Don’t worry! There may not be anything wrong with your system. If your home is multi-level, you will naturally experience the effect of warm air rising to the upper level and cooler air falling to the lower. In addition, solar gain can cause temperatures to rise in certain rooms. This is definitely the case in rooms with west-facing windows during the late afternoon. Forces of nature are not the only factors that will raise your home’s indoor temperature. Cooking and showering will cause the humidity of your home to increase. Even without a raise in temperature, higher levels of humidity can cause you to feel warmer and uncomfortable.
While the laws of nature (and the law of teenagers taking long showers) may be out of your control, you can use your home’s ventilation system to improve the situation. By adjusting or closing registers that are too cool in summer or too warm in the winter, you can divert conditioned air to rooms where you need it the most. By making the laws of nature work for you, you should be able to achieve even, comfortable temperatures in every room of your home. If that does not do the trick, there may be some ventilation issues at play that deserve a closer look.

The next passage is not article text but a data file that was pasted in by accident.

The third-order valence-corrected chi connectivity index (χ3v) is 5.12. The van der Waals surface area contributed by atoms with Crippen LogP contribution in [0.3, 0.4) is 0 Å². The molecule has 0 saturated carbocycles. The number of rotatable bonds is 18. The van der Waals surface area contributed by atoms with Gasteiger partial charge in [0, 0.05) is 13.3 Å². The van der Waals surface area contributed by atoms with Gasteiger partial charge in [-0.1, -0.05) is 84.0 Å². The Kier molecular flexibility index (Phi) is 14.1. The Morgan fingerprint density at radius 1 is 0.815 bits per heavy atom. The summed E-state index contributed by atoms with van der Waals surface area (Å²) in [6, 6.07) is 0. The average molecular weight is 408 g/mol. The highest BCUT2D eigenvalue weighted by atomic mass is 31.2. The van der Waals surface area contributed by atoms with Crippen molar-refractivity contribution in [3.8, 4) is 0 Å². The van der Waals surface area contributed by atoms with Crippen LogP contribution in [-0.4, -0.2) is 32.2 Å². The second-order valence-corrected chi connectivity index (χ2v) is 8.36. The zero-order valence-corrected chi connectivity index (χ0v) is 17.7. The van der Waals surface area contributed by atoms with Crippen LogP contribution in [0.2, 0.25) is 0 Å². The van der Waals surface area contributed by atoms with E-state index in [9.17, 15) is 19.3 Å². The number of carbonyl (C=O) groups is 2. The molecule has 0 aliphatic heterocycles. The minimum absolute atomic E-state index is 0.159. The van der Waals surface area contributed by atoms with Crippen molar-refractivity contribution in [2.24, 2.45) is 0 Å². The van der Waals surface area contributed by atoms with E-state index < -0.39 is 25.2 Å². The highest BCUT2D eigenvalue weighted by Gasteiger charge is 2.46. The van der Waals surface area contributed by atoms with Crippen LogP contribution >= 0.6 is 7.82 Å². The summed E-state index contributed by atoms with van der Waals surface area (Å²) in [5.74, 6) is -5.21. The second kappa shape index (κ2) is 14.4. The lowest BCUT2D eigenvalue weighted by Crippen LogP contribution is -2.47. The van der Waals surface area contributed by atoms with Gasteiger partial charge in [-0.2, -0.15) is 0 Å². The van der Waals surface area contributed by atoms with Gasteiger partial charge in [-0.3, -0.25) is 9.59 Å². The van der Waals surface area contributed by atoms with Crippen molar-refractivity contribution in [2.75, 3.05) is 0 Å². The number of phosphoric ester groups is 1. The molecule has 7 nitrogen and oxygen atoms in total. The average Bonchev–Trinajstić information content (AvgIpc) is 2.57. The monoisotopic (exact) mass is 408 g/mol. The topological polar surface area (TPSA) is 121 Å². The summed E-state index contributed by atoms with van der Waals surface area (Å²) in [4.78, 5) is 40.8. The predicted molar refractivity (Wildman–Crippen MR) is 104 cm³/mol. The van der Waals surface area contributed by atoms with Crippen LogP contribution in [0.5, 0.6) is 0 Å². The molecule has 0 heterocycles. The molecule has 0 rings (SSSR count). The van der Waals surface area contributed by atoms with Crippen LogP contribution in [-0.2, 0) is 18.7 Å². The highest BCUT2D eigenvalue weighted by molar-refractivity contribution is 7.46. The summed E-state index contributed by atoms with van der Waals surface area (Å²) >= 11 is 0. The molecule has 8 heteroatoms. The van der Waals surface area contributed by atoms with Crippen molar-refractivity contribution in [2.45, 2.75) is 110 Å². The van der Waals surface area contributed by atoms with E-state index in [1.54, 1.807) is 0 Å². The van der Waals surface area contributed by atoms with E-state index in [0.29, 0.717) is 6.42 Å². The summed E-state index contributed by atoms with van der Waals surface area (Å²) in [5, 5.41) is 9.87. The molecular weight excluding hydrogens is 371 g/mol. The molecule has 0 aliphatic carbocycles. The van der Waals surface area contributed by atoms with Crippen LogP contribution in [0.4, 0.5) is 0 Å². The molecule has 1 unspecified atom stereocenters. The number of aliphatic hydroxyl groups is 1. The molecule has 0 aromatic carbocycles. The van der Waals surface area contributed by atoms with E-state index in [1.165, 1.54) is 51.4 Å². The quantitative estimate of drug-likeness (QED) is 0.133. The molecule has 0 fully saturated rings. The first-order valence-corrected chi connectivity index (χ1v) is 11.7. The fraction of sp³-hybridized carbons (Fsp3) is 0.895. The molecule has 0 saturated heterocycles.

To schedule an appointment for our NATE certified service technician to come out, click here and get 10% off!
The EPA estimates indoor air quality in most homes is five to ten times worse than outdoor air quality – and in some cases is over 100 times worse! Recent advancements in home efficiency have inadvertently made the problem worse. As a result, incidents of asthma have increased by 61% since 1982!